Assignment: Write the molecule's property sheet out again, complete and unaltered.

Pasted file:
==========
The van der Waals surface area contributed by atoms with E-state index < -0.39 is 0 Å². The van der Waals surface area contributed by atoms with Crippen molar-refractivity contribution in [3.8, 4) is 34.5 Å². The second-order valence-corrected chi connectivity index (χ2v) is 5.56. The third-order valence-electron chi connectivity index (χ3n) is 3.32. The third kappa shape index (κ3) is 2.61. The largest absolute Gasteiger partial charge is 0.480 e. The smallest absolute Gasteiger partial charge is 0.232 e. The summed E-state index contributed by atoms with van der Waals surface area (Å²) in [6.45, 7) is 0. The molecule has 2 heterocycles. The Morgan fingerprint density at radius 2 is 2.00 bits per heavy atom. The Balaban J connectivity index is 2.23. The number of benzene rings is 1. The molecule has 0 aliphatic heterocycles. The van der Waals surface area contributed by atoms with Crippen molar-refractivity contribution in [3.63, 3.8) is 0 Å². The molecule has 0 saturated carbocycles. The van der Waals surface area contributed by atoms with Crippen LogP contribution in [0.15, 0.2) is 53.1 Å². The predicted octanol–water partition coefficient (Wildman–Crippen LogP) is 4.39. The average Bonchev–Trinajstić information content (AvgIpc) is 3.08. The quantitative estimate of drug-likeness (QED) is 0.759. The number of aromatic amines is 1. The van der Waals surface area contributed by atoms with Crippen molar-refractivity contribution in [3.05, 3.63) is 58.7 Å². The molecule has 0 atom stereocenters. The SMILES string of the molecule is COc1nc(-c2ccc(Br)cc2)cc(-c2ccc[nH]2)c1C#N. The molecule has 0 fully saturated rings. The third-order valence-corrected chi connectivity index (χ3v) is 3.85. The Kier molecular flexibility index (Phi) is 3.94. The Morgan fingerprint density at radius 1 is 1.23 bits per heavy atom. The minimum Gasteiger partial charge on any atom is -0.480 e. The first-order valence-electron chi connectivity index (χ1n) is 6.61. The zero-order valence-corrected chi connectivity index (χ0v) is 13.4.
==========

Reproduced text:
The van der Waals surface area contributed by atoms with E-state index < -0.39 is 0 Å². The van der Waals surface area contributed by atoms with Crippen molar-refractivity contribution in [3.8, 4) is 34.5 Å². The second-order valence-corrected chi connectivity index (χ2v) is 5.56. The third-order valence-electron chi connectivity index (χ3n) is 3.32. The third kappa shape index (κ3) is 2.61. The largest absolute Gasteiger partial charge is 0.480 e. The smallest absolute Gasteiger partial charge is 0.232 e. The summed E-state index contributed by atoms with van der Waals surface area (Å²) in [6.45, 7) is 0. The molecule has 2 heterocycles. The Morgan fingerprint density at radius 2 is 2.00 bits per heavy atom. The Balaban J connectivity index is 2.23. The number of benzene rings is 1. The molecule has 0 aliphatic heterocycles. The van der Waals surface area contributed by atoms with Crippen molar-refractivity contribution in [3.63, 3.8) is 0 Å². The molecule has 0 saturated carbocycles. The van der Waals surface area contributed by atoms with Crippen LogP contribution in [0.15, 0.2) is 53.1 Å². The predicted octanol–water partition coefficient (Wildman–Crippen LogP) is 4.39. The average Bonchev–Trinajstić information content (AvgIpc) is 3.08. The quantitative estimate of drug-likeness (QED) is 0.759. The number of aromatic amines is 1. The van der Waals surface area contributed by atoms with Crippen molar-refractivity contribution in [3.05, 3.63) is 58.7 Å². The molecule has 0 atom stereocenters. The SMILES string of the molecule is COc1nc(-c2ccc(Br)cc2)cc(-c2ccc[nH]2)c1C#N. The molecule has 0 fully saturated rings. The third-order valence-corrected chi connectivity index (χ3v) is 3.85. The Kier molecular flexibility index (Phi) is 3.94. The Morgan fingerprint density at radius 1 is 1.23 bits per heavy atom. The minimum Gasteiger partial charge on any atom is -0.480 e. The first-order valence-electron chi connectivity index (χ1n) is 6.61. The zero-order valence-corrected chi connectivity index (χ0v) is 13.4.